The Popular Mixed Drinks of the 50s & 60's

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Alcohol consumption has been practiced since time began, but mixed drinks, also called cocktails, only became popular in America during Prohibition when the liquor was so unpalatable it had to be cut with other ingredients to mask the taste. Since then, many mixed drink recipes have evolved. During the 50s and 60s, a wide variety of cocktails gained favor, most of which are still popular.


Classic martinis are a simple mix of gin and dry vermouth; the less vermouth, the drier the martini. Some people use vodka instead of gin but the original recipe was only made with gin. A Gibson martini is garnished with cocktail onions instead of olives. Manhattans contain bourbon, sweet vermouth and bitters. A vodka Gimlet was originally made with fresh lime juice and vodka, although bottle lime juice is frequently used today. Sweeter drinks of that era include black Russians -- a mix of vodka and coffee liqueur -- and white Russians, with a bit of cream added. Tom Collins cocktails are refreshing and light, consisting of lemon juice, sugar and gin. Another classic cocktail of the 50s and 60s was the whiskey sour, which is similar to a Tom Collins but made with whiskey instead of gin.

Tropically Inspired

After World War II, servicemen and women came home with a newfound taste for rum, and drinks inspired by tropical regions gained in popularity. The simplest rum drink was the Cuba libre, a concoction of rum, lime juice and cola. Pina coladas, created by mixing rum, pineapple juice and coconut cream, were sipped around the pool during this era, along with mai tais and zombies. A mai tai contains both light and dark rum, lime juice, orange Curacao and oregeat syrup. Zombies, so potent many bars only serve them when two or more people are sharing the drink, are made with 151-proof rum, additional light and dark rum, apricot brandy, sugar and pineapple, orange and lime juices. Daiquiris are comparatively simple cocktails, a mixture of rum, lime juice and simple syrup.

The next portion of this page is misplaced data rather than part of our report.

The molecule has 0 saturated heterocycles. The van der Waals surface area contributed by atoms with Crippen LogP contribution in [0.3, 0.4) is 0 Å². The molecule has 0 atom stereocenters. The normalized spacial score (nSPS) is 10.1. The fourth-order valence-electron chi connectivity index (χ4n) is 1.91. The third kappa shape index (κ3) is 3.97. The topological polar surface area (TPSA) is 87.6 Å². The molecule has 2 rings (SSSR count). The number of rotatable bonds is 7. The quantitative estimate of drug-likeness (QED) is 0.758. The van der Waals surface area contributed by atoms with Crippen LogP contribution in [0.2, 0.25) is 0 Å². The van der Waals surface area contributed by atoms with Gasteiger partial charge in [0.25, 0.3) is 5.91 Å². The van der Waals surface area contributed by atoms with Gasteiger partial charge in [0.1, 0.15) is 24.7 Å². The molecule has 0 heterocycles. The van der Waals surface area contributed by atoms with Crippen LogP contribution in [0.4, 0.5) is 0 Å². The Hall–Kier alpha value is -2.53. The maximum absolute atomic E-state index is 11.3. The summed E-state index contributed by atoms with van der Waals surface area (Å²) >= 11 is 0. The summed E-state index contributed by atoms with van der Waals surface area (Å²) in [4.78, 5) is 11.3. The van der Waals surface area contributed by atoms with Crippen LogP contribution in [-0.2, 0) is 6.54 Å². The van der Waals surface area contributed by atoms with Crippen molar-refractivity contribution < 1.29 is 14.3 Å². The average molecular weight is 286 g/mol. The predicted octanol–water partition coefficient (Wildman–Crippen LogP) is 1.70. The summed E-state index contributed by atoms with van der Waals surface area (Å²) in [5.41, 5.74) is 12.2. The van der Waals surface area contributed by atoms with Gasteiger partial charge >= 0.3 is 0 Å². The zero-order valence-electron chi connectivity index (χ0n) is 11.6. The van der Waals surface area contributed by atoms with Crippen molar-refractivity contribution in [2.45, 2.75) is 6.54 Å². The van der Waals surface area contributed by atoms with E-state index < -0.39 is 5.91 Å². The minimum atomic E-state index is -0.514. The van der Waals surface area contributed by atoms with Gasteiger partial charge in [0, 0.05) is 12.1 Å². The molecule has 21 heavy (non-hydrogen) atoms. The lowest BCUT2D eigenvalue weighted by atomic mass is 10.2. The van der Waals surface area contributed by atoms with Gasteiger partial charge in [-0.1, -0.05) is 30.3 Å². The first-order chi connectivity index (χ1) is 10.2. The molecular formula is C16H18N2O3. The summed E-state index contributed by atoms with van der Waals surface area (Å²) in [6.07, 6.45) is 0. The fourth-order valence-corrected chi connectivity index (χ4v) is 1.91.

Brunch Favorites

Although the idea of brunch was first suggested by a British author in the late 1800s, it wasn't until the 1930s that it caught on in America. It soon started to feature mixed drinks, many of which included juice. Bloody Marys are a mixture of vodka, tomato juice and spices. Screwdrivers combine vodka and orange juice. Greyhound cocktails mix grapefruit juice with vodka. A fancier blended brunch drink called a gin or Ramos fizz, traditionally contains gin, cream, egg whites, club soda and orange juice or orange flower water.

Sweet and Pretty

As with food, drinks are first consumed visually. Many drinks of the 50s and 60s, particularly those geared toward women, had beautiful presentations and less hard liquor in them than other types of cocktails. Grasshoppers contain green creme de menthe, white creme de cacao and cream. The lovely pink squirrel is a mixture of creme de noyaux, creme de cacao, vodka and cream. A sloe gin fizz, tinted red by the sweet berries in the sloe gin liqueur, is completed with lemon juice, sugar and a splash of club soda. A mint julep, the most potent drink of the group, is made with fresh mint sprigs, sugar, bourbon and sometimes a splash of water or club soda.